Queen Elizabeth is banned from particular action when travelling abroad

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Queen Elizabeth II is a jet setter. Over her 68 years as monarch, she has travelled all around the world both on official duty and on holidays.

However, regardless of her reason for travel, there is one major protocol she must follow.

Though it is a long-running rule, the public wasn’t made aware of it until 2014.

Though the Queen has passed over her international work to the younger members of the family, including Prince William and his wife Kate, she does still journey around the UK.

She made a journey to Belfast, the capital of Northern Ireland, to see the set of hit television drama Game of Thrones.

It was there that she revealed the important rule.

The protocol was outed when she was offered a seat in the television show’s famous Iron Throne.

According to executive producer David Benioff, she declined his offer.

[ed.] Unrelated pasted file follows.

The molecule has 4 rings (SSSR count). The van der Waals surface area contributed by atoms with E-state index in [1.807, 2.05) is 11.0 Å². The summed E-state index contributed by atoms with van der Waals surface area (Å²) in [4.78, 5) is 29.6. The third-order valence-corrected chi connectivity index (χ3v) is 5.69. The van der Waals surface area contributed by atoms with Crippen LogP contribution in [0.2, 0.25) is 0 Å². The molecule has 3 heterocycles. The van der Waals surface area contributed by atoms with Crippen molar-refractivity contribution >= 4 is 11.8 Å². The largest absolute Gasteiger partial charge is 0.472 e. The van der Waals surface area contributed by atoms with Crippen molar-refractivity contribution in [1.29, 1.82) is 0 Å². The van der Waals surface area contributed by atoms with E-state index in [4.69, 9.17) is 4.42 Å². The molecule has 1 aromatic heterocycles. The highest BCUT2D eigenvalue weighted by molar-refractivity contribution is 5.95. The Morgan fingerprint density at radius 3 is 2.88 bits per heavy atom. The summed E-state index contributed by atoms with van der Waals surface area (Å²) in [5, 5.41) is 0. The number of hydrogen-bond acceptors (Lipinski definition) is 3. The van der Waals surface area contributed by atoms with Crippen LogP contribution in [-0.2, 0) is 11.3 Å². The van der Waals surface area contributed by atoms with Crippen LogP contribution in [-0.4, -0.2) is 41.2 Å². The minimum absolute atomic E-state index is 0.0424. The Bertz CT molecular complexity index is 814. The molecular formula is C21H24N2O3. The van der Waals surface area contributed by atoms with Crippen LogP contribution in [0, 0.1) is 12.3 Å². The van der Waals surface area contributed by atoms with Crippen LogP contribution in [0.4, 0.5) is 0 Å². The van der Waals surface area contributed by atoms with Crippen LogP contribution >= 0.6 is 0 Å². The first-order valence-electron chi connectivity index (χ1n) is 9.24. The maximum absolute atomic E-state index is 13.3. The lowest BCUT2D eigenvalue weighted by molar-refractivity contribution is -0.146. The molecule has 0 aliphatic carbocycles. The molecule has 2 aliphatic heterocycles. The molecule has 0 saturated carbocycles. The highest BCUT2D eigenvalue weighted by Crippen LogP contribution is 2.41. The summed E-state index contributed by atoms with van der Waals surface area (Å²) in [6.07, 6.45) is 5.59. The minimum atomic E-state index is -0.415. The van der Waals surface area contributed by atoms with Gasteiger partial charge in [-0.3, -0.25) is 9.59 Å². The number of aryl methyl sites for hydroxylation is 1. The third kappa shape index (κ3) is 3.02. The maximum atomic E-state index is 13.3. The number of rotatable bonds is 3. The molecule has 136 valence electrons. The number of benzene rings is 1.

Speaking on the Late Show with Seth Meyers, he said: “Apparently the Queen of England is not allowed to sit on a foreign throne.

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“This is an esoteric rule we didn’t know about until that moment.”

However, this is likely a very ancient rule dating back years and it is likely she would not be reprimanded for doing so.

Her avoidance is mostly in a bid to avoid insulting other foreign monarchs.

This is, of course, not the only royal rule Queen Elizabeth must follow when on her travels.

There is another important rule which comes into play when she is flying.

The rule also applies to other female members of the Royal Family including the Duchess of Cambridge and the Duchess of Cornwall.

According to etiquette expert Myka Meier this means departing the aeroplane in a very specific manner.

“Holding your chin parallel helps maintain posture while sitting, standing, walking and descending stairs.

“When your chin points down or up it gives the impression that you’re not paying attention or not interested in what’s happening,” the etiquette expert told The Sun.

When exiting aircraft, the Royal Family are often met with crowds, photographers or members of the media.

Therefore it is vital they make the best impression possible.

“Often walking down a staircase is the grand entrance to a room or event and is the first impression with all eyes and photos on you,” added the expert.

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